NATION

Strengthen Shark Finning Laws, WWF Demands

Despite the current rules, finning is still occurring even on species that are not meant to be caught, said WWF Shark and Ray Initiative Manager, Ian Campbell. He said there
28 Dec 2016 11:00
Strengthen Shark Finning Laws, WWF Demands
A massive amount of fins removed from sharks.

Despite the current rules, finning is still occurring even on species that are not meant to be caught, said WWF Shark and Ray Initiative Manager, Ian Campbell.

He said there are many scientific flaws with the current five per cent percentage calculation and the recent report by Western and Central Pacific Fisheries Commission (WCPFC) regional observer programme supports his claim.

At the moment, the WCPFC allows countries to land shark carcasses completely separately from their fins.

This is allowed as long as the fins on board the vessel weigh five per cent of the bodies of the sharks on board.

According to WCPFC rules, this boat is within the laws.

A proposal from the European Union (EU), was introduced at the WCPFC’s 13th annual meeting early this month.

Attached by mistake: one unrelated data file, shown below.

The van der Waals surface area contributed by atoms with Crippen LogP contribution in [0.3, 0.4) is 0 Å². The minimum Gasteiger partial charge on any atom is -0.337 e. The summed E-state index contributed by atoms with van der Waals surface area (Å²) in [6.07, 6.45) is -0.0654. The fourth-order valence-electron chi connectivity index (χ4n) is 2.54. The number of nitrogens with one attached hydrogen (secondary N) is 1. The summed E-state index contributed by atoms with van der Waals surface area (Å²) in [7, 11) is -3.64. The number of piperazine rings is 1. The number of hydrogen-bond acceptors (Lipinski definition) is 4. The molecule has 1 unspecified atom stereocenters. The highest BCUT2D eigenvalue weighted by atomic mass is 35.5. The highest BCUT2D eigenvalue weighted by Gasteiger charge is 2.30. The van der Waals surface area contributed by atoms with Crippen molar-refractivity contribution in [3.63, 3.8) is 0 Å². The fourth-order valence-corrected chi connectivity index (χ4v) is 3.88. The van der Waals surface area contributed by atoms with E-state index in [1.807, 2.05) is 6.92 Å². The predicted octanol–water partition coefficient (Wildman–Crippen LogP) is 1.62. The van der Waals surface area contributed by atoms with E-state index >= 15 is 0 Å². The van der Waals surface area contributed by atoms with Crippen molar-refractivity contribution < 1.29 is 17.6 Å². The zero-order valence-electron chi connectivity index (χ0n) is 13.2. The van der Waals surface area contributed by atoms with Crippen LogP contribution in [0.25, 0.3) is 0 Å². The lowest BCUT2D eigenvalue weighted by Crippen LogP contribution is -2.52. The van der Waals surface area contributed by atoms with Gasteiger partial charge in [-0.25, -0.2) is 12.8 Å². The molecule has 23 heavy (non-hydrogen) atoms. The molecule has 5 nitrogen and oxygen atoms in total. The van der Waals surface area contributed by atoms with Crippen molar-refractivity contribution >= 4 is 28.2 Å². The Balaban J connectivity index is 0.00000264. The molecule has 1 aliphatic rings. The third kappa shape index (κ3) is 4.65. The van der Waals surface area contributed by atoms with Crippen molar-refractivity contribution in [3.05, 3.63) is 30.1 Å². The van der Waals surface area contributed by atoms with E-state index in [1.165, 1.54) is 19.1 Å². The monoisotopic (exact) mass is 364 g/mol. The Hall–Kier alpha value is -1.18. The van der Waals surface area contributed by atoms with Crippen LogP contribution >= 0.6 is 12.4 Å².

The proposal was supported by a number of Pacific nations, according to Mr Campbell.

“The proposal was made to make all vessels land sharks with the fins attached to their bodies, which WWF fully supports. Having fins attached to the bodies of the shark ensures that the fins come from the shark caught, and that the body hasn’t been dumped at sea (finning). The full implication of the rejection of this proposal is that finning will still continue in the Pacific,” he told the Fiji Sun.

However, WCPFC had rejected the EU’s proposal saying that it lacks consensus.

Alongside this decision, the EU’s proposal for a retention ban to protect manta and mobula rays was also rejected.

Mr Campbell said: “For any decision to be adopted at WCPFC, a consensus must be reached, which means that if only one country objects to any proposal, then it is not adopted.

“WWF is currently working with Government and non-government organisations (NGO), partners on this issue and a wide variety of shark conservation issues,” Mr Campbell said.

“We work at the national level to assist governments to develop sustainable fishery management plans to protect vulnerable species of sharks and rays, and partner with other organisations to work at the global level.

“Many governments in the Pacific are working well to tackle the issue of protecting their shark and ray populations; sharks and rays are not just fishery assets, but are also culturally significant icons and totems.

“What is not working well is at the regional level, where other countries have a say in managing national fisheries, with WCPFC being a prime example of a failing system failing to effectively protect sharks, tuna and other resources,” Mr Campbell said.

Edited by Jonathan Bryce

monica.aguilar@fijisun.com.fj

 

 


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